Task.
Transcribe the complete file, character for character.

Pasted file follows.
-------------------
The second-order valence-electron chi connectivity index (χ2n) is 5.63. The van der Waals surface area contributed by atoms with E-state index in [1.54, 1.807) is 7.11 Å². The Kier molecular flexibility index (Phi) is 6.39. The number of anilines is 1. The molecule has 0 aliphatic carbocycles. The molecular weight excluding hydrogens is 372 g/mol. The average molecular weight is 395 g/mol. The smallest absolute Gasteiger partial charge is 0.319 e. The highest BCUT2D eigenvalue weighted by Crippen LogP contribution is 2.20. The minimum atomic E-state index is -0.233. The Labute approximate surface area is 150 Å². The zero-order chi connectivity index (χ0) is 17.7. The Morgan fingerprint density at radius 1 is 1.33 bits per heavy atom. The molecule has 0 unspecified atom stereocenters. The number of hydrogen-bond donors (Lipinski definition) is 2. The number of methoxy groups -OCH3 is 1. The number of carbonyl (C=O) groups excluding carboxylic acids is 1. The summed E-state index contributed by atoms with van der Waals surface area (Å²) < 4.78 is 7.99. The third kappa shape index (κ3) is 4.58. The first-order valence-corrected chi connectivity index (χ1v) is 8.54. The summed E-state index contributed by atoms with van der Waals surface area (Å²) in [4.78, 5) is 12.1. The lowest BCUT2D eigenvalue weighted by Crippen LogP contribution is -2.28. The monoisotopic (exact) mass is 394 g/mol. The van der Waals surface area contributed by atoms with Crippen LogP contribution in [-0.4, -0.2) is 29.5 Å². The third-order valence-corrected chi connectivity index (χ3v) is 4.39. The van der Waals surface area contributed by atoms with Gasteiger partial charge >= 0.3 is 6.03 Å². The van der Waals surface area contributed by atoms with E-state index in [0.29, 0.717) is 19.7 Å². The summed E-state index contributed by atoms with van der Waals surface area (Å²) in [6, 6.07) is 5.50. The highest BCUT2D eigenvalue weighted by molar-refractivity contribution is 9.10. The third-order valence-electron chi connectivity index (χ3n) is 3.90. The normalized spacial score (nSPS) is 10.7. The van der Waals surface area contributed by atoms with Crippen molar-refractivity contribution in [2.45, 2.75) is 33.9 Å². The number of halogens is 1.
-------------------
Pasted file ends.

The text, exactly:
The second-order valence-electron chi connectivity index (χ2n) is 5.63. The van der Waals surface area contributed by atoms with E-state index in [1.54, 1.807) is 7.11 Å². The Kier molecular flexibility index (Phi) is 6.39. The number of anilines is 1. The molecule has 0 aliphatic carbocycles. The molecular weight excluding hydrogens is 372 g/mol. The average molecular weight is 395 g/mol. The smallest absolute Gasteiger partial charge is 0.319 e. The highest BCUT2D eigenvalue weighted by Crippen LogP contribution is 2.20. The minimum atomic E-state index is -0.233. The Labute approximate surface area is 150 Å². The zero-order chi connectivity index (χ0) is 17.7. The Morgan fingerprint density at radius 1 is 1.33 bits per heavy atom. The molecule has 0 unspecified atom stereocenters. The number of hydrogen-bond donors (Lipinski definition) is 2. The number of methoxy groups -OCH3 is 1. The number of carbonyl (C=O) groups excluding carboxylic acids is 1. The summed E-state index contributed by atoms with van der Waals surface area (Å²) < 4.78 is 7.99. The third kappa shape index (κ3) is 4.58. The first-order valence-corrected chi connectivity index (χ1v) is 8.54. The summed E-state index contributed by atoms with van der Waals surface area (Å²) in [4.78, 5) is 12.1. The lowest BCUT2D eigenvalue weighted by Crippen LogP contribution is -2.28. The monoisotopic (exact) mass is 394 g/mol. The van der Waals surface area contributed by atoms with Crippen LogP contribution in [-0.4, -0.2) is 29.5 Å². The third-order valence-corrected chi connectivity index (χ3v) is 4.39. The van der Waals surface area contributed by atoms with Gasteiger partial charge >= 0.3 is 6.03 Å². The van der Waals surface area contributed by atoms with E-state index in [0.29, 0.717) is 19.7 Å². The summed E-state index contributed by atoms with van der Waals surface area (Å²) in [6, 6.07) is 5.50. The highest BCUT2D eigenvalue weighted by molar-refractivity contribution is 9.10. The third-order valence-electron chi connectivity index (χ3n) is 3.90. The normalized spacial score (nSPS) is 10.7. The van der Waals surface area contributed by atoms with Crippen molar-refractivity contribution in [2.45, 2.75) is 33.9 Å². The number of halogens is 1.